Wednesday, July 16, 2008

Thoughts on doctrinal development

I like studying doctrinal history, and understanding how, when, and why, different Christian doctrines and ideas have changed over time. As a result I have formed some opinions about the validity of various doctrines based on their origins and history.

I am occasionally bemused when someone expresses the view that it's not legitimate to draw opinions on a doctrine from a study of its origins and history, and that "doctrinal development" is perfectly allowable.

I tend to side with the following view:
"the Gospel is never different from what it was before. Hence, if at any time someone says that the faith includes something which yesterday was not said to be of the faith, it is always heterodoxy, which is any doctrine different from orthodoxy. There is no difficulty about recognising false doctrine: there is no argument about it: it is recognised at once, whenever it appears, merely because it is new." (Jacques-Bénigne Bossuet, Premiere Instruction pastorale 27)



Blogger Abigail said...

Wouldn't things like gay marriage and women's ordination be examples of "something which yesterday was not said to be of the faith," though?

Also, I think that to some extent real theological development is necessary as our philosophical understandings of the world develop. Our understandings of God are far less anthropomorphic than what parts of the Old Testament present. We reject communal or inherited guilt, ritual purity, and other assumptions about morality present in much of the Bible. Our understanding of the relationship between the natural and supernatural realms is drastically different from that of first century Christians. And what becomes of Adam, first of sinners, through whom death entered the world, in light of our evolutionary history?

Blogger Peter Kirk said...

Andrew, the problem with your quote is that it is falsified by your own research. You have demonstrated that the gospel as generally understood in the 20th century was not the same as what was generally understood in the 2nd century. So "the Gospel is never different from what it was before" is false. This undermines your basis for promoting the 2nd century version of the gospel, which is necessarily different from yesterday's version. On what basis do you prefer the old, but not necessarily original (1st century), version to the most recent one?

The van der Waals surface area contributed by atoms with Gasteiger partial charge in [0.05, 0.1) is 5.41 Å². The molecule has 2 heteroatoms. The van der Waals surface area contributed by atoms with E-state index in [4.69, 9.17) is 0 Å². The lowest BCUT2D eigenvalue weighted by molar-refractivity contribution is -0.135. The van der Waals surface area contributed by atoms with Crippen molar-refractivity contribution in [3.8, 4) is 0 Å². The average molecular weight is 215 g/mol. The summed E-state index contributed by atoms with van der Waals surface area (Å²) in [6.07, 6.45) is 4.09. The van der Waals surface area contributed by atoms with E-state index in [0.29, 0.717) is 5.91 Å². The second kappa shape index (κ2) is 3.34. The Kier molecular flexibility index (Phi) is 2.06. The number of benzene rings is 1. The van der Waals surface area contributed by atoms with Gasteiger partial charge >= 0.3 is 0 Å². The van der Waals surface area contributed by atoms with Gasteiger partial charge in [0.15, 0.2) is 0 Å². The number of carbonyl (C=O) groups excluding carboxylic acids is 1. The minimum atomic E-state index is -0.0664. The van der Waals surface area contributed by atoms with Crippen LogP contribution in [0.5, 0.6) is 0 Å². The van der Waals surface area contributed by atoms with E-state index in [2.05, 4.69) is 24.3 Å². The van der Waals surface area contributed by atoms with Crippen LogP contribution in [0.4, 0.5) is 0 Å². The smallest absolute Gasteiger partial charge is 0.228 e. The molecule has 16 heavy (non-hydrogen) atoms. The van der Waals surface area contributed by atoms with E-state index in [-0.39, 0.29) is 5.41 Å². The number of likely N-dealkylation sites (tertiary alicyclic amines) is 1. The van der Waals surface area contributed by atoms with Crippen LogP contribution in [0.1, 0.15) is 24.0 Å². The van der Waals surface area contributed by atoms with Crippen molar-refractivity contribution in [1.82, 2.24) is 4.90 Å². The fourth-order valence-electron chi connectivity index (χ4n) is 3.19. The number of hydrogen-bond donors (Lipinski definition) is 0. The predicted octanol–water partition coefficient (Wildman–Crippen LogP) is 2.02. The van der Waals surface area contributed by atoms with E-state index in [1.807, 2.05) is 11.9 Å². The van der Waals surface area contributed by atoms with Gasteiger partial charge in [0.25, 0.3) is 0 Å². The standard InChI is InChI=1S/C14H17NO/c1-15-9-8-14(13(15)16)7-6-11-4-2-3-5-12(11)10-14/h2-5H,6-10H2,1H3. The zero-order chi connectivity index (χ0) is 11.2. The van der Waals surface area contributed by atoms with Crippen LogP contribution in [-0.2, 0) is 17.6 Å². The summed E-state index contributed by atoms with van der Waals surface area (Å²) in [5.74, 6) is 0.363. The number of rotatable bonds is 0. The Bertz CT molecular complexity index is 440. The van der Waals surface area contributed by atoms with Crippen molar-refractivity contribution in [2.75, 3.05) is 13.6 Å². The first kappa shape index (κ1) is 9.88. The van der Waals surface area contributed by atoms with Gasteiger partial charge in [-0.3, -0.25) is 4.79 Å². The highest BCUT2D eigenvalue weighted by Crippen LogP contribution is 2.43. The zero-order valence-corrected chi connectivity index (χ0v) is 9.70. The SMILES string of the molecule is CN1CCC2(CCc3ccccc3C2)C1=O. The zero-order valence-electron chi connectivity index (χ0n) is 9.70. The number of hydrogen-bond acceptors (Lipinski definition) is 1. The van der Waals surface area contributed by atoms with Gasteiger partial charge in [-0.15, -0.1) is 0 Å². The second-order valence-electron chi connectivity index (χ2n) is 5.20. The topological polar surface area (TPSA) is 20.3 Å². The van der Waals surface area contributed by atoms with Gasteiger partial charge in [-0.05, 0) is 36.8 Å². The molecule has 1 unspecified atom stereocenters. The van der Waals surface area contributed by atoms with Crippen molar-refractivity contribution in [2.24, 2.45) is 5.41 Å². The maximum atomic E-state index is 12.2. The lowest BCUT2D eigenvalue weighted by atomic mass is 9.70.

Blogger Sophist said...

Disagree. Firstly the gospel is different from age to age as understanding of it varies. The intended meaning perhaps does not change, but the grammarians of ages past, present, and no doubt the future, put different understanding to each word.

Is Paul's address brothers, or is it siblings? (What are anyway the implications of using the male gender in those days, and how are they different from now? A lot of grammarians believe that the male gender encompassed also the female gender in those writings, be in an old Indo-European thing or an influence from Hebrew.)

What does Paul mean anyway by the words malakoí, or arsenokoîtai? A lot of people believe them to mean men who practice homosexuality, other people say that this is an interpretation of the words themselves which is unnecessary, and so on.

Secondly, the religion does develop. The Bible itself developed over many centuries, which explains the high number of (what at least appears to be) contradictions. Perhaps the gospel does not change, but there is then another gospel to be added, and if not a gospel then a degree or an agreement, which perhaps contradicts the gospel, but is all the same an article of the faith.

Finally, understanding of religion is never something fixed. People do not need a clear definition of what is right, and if they did then there wouldn't be so many varieties of Christianity, and varieties of orthodoxy.

Blogger Doug Chaplin said...

Time to convert to orthodoxy, perhaps?

Blogger Andrew said...

Of course people's understandings of the gospel have changed! The point of the quote is to say that the original gospel itself does not change, and so if anyone changes the gospel they are heretics. The implication is that the churches of today, having severely departed from the gospel, are largely heretics.

I have no problem with things that aren't part of the essentials of Christianity changing. Indeed, in some cases I think they ought to change. However, it's when the core concepts of Christianity start changing that I get concerned. I agree that there was real theological change throughout the biblical period, and think the core parts of the religion did change and that Christianity is essentially a different religion to the Judaism of 800BC as a result. My concern is that the 'Christianity' of today is likewise essentially a different religion to early Christianity due to drastic changes to core elements.

Blogger Peter Kirk said...

Well, then, Andrew, how do you discover what was the original gospel from which people have departed? Many learned theologians have argued that the 2nd century version was already very different from the original, and that they have recovered and returned to something like the original. How am I to evaluate such claims? Is it safe to assume that oldest implies closest to the original?


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